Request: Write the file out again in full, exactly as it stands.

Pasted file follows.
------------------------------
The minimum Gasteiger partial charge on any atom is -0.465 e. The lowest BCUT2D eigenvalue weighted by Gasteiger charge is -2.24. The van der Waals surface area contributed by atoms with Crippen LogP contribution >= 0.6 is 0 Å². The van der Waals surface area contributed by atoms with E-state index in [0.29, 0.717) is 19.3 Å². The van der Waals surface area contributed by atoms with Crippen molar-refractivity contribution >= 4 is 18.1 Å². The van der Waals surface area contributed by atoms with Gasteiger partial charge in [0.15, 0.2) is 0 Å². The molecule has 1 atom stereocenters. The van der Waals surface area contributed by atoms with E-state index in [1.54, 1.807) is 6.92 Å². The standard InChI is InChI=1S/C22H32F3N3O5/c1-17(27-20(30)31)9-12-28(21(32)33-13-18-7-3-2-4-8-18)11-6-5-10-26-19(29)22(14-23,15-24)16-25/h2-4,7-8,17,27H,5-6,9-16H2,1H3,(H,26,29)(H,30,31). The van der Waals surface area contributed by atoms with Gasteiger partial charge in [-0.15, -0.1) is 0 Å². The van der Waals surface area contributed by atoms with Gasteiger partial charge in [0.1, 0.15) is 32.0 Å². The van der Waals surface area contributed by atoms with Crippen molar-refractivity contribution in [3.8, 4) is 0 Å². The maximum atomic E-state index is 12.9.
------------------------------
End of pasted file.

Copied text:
The minimum Gasteiger partial charge on any atom is -0.465 e. The lowest BCUT2D eigenvalue weighted by Gasteiger charge is -2.24. The van der Waals surface area contributed by atoms with Crippen LogP contribution >= 0.6 is 0 Å². The van der Waals surface area contributed by atoms with E-state index in [0.29, 0.717) is 19.3 Å². The van der Waals surface area contributed by atoms with Crippen molar-refractivity contribution >= 4 is 18.1 Å². The van der Waals surface area contributed by atoms with Gasteiger partial charge in [0.15, 0.2) is 0 Å². The molecule has 1 atom stereocenters. The van der Waals surface area contributed by atoms with E-state index in [1.54, 1.807) is 6.92 Å². The standard InChI is InChI=1S/C22H32F3N3O5/c1-17(27-20(30)31)9-12-28(21(32)33-13-18-7-3-2-4-8-18)11-6-5-10-26-19(29)22(14-23,15-24)16-25/h2-4,7-8,17,27H,5-6,9-16H2,1H3,(H,26,29)(H,30,31). The van der Waals surface area contributed by atoms with Gasteiger partial charge in [-0.15, -0.1) is 0 Å². The van der Waals surface area contributed by atoms with Gasteiger partial charge in [0.1, 0.15) is 32.0 Å². The van der Waals surface area contributed by atoms with Crippen molar-refractivity contribution in [3.8, 4) is 0 Å². The maximum atomic E-state index is 12.9.